Published about 1 year ago by Ann Baker
This investigation is inspired by the beautiful book Seeing Symmetry by Loreen Leedy. I really enjoyed the book and use it as a springboard into mini paper-folding symmetry investigations.
Often students can identify lines of symmetry when they are presented to them but have had limited experiences with deliberately planning folds and cuts to create symmetrical shapes. Visualisation is central to spatial awareness and spatial sense.
Paper folding and cutting will provide experiences for students to:
Have a look at these examples that the investigations generated.
The idea is to start with the simple challenge of making one fold and cutting out a shape. At each stage, ask the children to predict what the cut-out shape will be and to name it if possible.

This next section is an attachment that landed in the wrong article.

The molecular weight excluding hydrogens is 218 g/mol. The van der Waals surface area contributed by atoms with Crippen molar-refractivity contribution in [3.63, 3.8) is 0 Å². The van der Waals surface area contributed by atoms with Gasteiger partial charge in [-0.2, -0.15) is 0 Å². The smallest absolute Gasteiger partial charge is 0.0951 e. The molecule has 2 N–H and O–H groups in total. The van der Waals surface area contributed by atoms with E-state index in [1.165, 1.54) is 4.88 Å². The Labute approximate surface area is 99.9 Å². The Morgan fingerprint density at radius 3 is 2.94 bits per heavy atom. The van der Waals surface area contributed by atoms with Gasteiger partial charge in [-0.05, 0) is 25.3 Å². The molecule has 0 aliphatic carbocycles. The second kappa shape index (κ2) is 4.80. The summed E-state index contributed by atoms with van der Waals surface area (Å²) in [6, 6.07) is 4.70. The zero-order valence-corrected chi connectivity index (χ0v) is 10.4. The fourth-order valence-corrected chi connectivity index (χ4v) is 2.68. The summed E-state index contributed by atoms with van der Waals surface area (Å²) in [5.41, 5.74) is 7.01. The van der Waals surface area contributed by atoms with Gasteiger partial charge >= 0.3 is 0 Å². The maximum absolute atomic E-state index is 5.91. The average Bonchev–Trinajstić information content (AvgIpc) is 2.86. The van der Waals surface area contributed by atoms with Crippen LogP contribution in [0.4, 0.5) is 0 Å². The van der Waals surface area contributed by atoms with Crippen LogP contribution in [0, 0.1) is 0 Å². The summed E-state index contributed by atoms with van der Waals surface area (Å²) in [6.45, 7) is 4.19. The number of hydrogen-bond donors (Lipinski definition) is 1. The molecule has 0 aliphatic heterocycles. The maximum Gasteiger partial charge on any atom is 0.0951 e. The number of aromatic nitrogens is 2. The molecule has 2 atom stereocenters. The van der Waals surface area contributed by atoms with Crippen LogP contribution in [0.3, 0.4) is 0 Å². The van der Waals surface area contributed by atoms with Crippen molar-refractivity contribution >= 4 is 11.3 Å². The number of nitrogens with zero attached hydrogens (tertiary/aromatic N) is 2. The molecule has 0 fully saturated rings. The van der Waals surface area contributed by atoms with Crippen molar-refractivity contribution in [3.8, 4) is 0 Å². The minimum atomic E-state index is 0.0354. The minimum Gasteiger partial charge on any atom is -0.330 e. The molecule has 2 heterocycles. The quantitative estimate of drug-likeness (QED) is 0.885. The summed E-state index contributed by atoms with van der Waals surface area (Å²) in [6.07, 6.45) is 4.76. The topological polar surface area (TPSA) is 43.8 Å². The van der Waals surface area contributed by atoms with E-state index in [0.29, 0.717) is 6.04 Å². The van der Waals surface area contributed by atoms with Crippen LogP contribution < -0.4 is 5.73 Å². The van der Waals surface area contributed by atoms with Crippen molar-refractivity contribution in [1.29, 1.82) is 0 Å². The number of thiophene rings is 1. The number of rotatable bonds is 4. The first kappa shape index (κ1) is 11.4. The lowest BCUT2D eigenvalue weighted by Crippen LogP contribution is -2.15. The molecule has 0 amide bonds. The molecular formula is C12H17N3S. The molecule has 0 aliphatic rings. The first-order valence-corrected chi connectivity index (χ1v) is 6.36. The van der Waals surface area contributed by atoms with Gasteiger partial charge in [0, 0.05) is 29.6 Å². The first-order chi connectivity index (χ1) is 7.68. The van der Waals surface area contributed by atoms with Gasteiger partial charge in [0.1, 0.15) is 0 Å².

You'll see that I've used paper from an old fashion magazine. Well trends change, so there's no need to be looking back to the nineties for what to wear today!
I also quite liked the textures that the pages made.
The second stage is to make a second fold before you cut and this time, the shapes start to get quite complex.
I made this one up as a symmetry puzzle, with the folded paper stuck onto the sheet so that it could be opened up, one fold at a time.
And then there were three. This is my Sting in the Tail and it makes a great context for both naming strange shapes as well as looking for lines of symmetry.
At the end of the day, the resources are very simple and yet the outcomes are rigorous and educational valuable.
There is a sort of Arvind Gupta feel to the investigations - and if you haven't met Arvind yet, click here to see a little bit of educational magic, making toys from trash - inspiring!
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